Paris — “China one of the world’s most repressive autocratic regimes, uses its legislative arsenal to confine its population and cut it off from the rest of the world, especially the population of Hong Kong , which has plummeted in the Index,” said Reporters Without Borders.
Reporters Without Borders (RSF), the Paris-based international press freedom organisation, released its 20th World Press Freedom Index on May 3, 2022. The ranking, which assesses the state of journalism in 180 countries and territories, highlights the disastrous effects of news and information chaos - the effects of a globalised, unregulated online information space that encourages fake news and propaganda.
“The 20th World Press Freedom Index published by Reporters Without Borders (RSF) reveals a two-fold increase in polarisation amplified by information chaos – that is, media polarisation fuelling divisions within countries, as well as polarisation between countries at the international level,” said Rebecca Vincent, Director of Operations and Campaigns, RSF.
“Within democratic societies, divisions are growing as a result of the spread of opinion media following the “Fox News model” and the spread of disinformation circuits that are amplified by the way social media functions. At the international level, democracies are being weakened by the asymmetry between open societies and despotic regimes that control their media and online platforms while waging propaganda wars against democracies. Polarisation on these two levels is fuelling increased tension,” RSF added.
“The invasion of Ukraine (106th) by Russia (155th) at the end of February reflects this process, as the physical conflict was preceded by a propaganda war. China (175th), one of the world’s most repressive autocratic regimes, uses its legislative arsenal to confine its population and cut it off from the rest of the world, especially the population of Hong Kong (148th), which has plummeted in the Index. Confrontation between “blocs” is growing, as seen between nationalist Narendra Modi’s India (150th) and Pakistan (157th). The lack of press freedom in the Middle East continues to impact the conflict between Israel (86th), Palestine (170th) and the Arab states,” the watchdog stated.
“Media polarisation is feeding and reinforcing internal social divisions in democratic societies such as the United States (42nd), despite president Joe Biden’s election. The increase in social and political tension is being fuelled by social media and new opinion media, especially in France (26th). The suppression of independent media is contributing to a sharp polarisation in “illiberal democracies” such as Poland (66th), where the authorities have consolidated their control over public broadcasting and their strategy of “re-Polonising” the privately-owned media,” RSF said.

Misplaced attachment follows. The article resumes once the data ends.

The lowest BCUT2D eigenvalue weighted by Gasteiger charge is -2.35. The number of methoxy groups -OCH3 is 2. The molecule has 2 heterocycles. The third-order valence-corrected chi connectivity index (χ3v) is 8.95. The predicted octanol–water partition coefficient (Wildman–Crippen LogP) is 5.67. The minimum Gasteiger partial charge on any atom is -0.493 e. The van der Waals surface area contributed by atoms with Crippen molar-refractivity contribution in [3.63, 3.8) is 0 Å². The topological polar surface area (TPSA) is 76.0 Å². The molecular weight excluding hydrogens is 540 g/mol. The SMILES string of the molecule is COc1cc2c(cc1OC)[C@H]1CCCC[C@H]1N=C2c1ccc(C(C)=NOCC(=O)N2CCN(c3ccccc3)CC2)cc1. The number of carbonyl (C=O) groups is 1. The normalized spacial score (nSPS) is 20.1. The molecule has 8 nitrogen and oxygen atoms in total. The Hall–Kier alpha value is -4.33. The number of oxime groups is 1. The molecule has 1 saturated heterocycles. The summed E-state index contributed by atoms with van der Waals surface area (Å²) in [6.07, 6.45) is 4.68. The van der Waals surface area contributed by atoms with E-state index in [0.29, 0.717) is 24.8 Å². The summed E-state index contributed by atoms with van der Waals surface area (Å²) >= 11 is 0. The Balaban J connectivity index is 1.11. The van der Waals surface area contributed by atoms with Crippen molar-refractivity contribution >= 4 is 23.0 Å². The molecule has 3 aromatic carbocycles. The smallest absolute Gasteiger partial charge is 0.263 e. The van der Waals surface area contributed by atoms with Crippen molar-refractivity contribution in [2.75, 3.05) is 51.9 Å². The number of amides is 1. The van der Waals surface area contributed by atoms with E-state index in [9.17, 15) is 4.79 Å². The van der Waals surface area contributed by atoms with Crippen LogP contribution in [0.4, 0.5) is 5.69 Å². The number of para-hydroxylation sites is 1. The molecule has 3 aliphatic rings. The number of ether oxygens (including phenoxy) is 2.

“The trio of Nordic countries at the top of the Index – Norway, Denmark and Sweden – continues to serve as a democratic model where freedom of expression flourishes, while Moldova (40th) and Bulgaria (91st) stand out this year thanks to a government change and the hope it has brought for improvement in the situation for journalists even if oligarchs still own or control the media,” they said.
“The situation is classified as “very bad” in a record number of 28 countries in this year’s Index, while 12 countries, including Belarus (153rd) and Russia (155th), are on the Index’s red list (indicating “very bad” press freedom situations) on the map. The world’s 10 worst countries for press freedom include Myanmar (176th), where the February 2021 coup d’état set press freedom back by 10 years, as well as China, Turkmenistan (177th), Iran (178th), Eritrea (179th) and North Korea (180th),” it stated.
RSF Secretary-General Christophe Deloire said: “Margarita Simonyan, the Editor in Chief of RT (the former Russia Today), revealed what she really thinks in a Russia One TV broadcast when she said, ‘no great nation can exist without control over information.’ The creation of media weaponry in authoritarian countries eliminates their citizens’ right to information but is also linked to the rise in international tension, which can lead to the worst kind of wars. Domestically, the ‘Fox News-isation’ of the media poses a fatal danger for democracies because it undermines the basis of civil harmony and tolerant public debate. Urgent decisions are needed in response to these issues, promoting a New Deal for Journalism, as proposed by the Forum on Information and Democracy, and adopting an appropriate legal framework, with a system to protect democratic online information spaces.”
“In the 180 countries and territories ranked by RSF, indicators are assessed on the basis of a quantitative survey of press freedom violations and abuses against journalists and media, and a qualitative study based on the responses of hundreds of press freedom experts selected by RSF (journalists, academics and human rights defenders) to a questionnaire with 123 questions. The questionnaire has been updated to take better account of new challenges, including those linked to media digitalisation,” they explained.
“In light of this new methodology, care should be taken when comparing the 2022 rankings and scores with those from 2021. Data-gathering for this year’s Index stopped at the end of January 2022, but updates for January to March 2022 were carried out for countries where the situation had changed dramatically (Russia, Ukraine and Mali),” RSF concluded.